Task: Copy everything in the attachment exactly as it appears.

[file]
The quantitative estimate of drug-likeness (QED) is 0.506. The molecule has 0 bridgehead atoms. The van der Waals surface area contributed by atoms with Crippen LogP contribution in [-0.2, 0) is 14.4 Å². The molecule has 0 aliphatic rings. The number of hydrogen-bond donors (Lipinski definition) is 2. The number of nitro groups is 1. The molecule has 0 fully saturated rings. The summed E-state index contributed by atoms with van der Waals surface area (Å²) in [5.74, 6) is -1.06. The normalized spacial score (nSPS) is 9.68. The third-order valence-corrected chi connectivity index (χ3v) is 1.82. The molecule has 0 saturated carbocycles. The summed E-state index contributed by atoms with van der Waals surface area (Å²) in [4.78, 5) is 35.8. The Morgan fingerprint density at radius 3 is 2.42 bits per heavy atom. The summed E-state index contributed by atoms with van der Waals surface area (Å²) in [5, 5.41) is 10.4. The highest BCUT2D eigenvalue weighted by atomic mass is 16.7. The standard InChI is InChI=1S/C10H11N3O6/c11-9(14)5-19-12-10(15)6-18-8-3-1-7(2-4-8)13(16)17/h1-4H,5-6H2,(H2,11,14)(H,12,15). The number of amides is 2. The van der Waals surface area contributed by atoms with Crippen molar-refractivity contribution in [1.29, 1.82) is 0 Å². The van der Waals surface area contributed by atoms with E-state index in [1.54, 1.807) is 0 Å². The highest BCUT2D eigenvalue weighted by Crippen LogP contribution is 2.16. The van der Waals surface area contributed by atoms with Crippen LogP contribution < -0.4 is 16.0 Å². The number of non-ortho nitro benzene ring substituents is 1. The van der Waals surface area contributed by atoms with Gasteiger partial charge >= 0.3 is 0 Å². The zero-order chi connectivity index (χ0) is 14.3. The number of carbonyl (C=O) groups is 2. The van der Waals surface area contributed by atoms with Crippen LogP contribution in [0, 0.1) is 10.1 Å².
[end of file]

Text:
The quantitative estimate of drug-likeness (QED) is 0.506. The molecule has 0 bridgehead atoms. The van der Waals surface area contributed by atoms with Crippen LogP contribution in [-0.2, 0) is 14.4 Å². The molecule has 0 aliphatic rings. The number of hydrogen-bond donors (Lipinski definition) is 2. The number of nitro groups is 1. The molecule has 0 fully saturated rings. The summed E-state index contributed by atoms with van der Waals surface area (Å²) in [5.74, 6) is -1.06. The normalized spacial score (nSPS) is 9.68. The third-order valence-corrected chi connectivity index (χ3v) is 1.82. The molecule has 0 saturated carbocycles. The summed E-state index contributed by atoms with van der Waals surface area (Å²) in [4.78, 5) is 35.8. The Morgan fingerprint density at radius 3 is 2.42 bits per heavy atom. The summed E-state index contributed by atoms with van der Waals surface area (Å²) in [5, 5.41) is 10.4. The highest BCUT2D eigenvalue weighted by atomic mass is 16.7. The standard InChI is InChI=1S/C10H11N3O6/c11-9(14)5-19-12-10(15)6-18-8-3-1-7(2-4-8)13(16)17/h1-4H,5-6H2,(H2,11,14)(H,12,15). The number of amides is 2. The van der Waals surface area contributed by atoms with Crippen molar-refractivity contribution in [1.29, 1.82) is 0 Å². The van der Waals surface area contributed by atoms with E-state index in [1.54, 1.807) is 0 Å². The highest BCUT2D eigenvalue weighted by Crippen LogP contribution is 2.16. The van der Waals surface area contributed by atoms with Crippen LogP contribution < -0.4 is 16.0 Å². The number of non-ortho nitro benzene ring substituents is 1. The van der Waals surface area contributed by atoms with Gasteiger partial charge >= 0.3 is 0 Å². The zero-order chi connectivity index (χ0) is 14.3. The number of carbonyl (C=O) groups is 2. The van der Waals surface area contributed by atoms with Crippen LogP contribution in [0, 0.1) is 10.1 Å².